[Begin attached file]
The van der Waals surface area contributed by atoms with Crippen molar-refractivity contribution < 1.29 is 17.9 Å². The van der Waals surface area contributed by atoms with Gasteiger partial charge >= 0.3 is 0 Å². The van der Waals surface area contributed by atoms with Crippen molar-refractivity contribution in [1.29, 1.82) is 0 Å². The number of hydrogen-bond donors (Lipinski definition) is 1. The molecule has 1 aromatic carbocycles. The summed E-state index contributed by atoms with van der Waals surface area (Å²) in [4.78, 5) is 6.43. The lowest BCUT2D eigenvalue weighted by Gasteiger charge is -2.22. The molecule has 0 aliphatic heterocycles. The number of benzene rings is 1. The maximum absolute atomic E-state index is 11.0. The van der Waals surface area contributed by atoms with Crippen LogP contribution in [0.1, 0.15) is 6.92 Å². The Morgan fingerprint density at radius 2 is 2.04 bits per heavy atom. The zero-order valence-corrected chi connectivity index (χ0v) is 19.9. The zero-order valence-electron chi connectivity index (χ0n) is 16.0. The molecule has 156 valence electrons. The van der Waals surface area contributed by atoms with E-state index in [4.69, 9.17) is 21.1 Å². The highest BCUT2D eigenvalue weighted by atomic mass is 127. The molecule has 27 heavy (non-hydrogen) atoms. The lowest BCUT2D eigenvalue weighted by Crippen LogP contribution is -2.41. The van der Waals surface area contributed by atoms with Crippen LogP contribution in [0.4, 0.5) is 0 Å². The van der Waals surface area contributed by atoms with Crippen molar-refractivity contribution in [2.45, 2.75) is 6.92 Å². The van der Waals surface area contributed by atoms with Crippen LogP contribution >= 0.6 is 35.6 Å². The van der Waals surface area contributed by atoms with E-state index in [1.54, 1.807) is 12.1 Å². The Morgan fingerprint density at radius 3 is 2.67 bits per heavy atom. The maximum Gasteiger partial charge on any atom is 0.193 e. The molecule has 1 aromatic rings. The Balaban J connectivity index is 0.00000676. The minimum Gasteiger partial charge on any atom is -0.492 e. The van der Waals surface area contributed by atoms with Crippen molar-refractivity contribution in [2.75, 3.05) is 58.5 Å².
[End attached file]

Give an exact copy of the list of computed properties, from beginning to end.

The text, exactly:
The van der Waals surface area contributed by atoms with Crippen molar-refractivity contribution < 1.29 is 17.9 Å². The van der Waals surface area contributed by atoms with Gasteiger partial charge >= 0.3 is 0 Å². The van der Waals surface area contributed by atoms with Crippen molar-refractivity contribution in [1.29, 1.82) is 0 Å². The number of hydrogen-bond donors (Lipinski definition) is 1. The molecule has 1 aromatic carbocycles. The summed E-state index contributed by atoms with van der Waals surface area (Å²) in [4.78, 5) is 6.43. The lowest BCUT2D eigenvalue weighted by Gasteiger charge is -2.22. The molecule has 0 aliphatic heterocycles. The number of benzene rings is 1. The maximum absolute atomic E-state index is 11.0. The van der Waals surface area contributed by atoms with Crippen LogP contribution in [0.1, 0.15) is 6.92 Å². The Morgan fingerprint density at radius 2 is 2.04 bits per heavy atom. The zero-order valence-corrected chi connectivity index (χ0v) is 19.9. The zero-order valence-electron chi connectivity index (χ0n) is 16.0. The molecule has 156 valence electrons. The van der Waals surface area contributed by atoms with E-state index in [4.69, 9.17) is 21.1 Å². The highest BCUT2D eigenvalue weighted by atomic mass is 127. The molecule has 27 heavy (non-hydrogen) atoms. The lowest BCUT2D eigenvalue weighted by Crippen LogP contribution is -2.41. The van der Waals surface area contributed by atoms with Crippen LogP contribution in [0.4, 0.5) is 0 Å². The van der Waals surface area contributed by atoms with Crippen molar-refractivity contribution in [2.45, 2.75) is 6.92 Å². The van der Waals surface area contributed by atoms with Crippen LogP contribution >= 0.6 is 35.6 Å². The van der Waals surface area contributed by atoms with E-state index in [1.54, 1.807) is 12.1 Å². The Morgan fingerprint density at radius 3 is 2.67 bits per heavy atom. The maximum Gasteiger partial charge on any atom is 0.193 e. The molecule has 1 aromatic rings. The Balaban J connectivity index is 0.00000676. The minimum Gasteiger partial charge on any atom is -0.492 e. The van der Waals surface area contributed by atoms with Crippen molar-refractivity contribution in [2.75, 3.05) is 58.5 Å².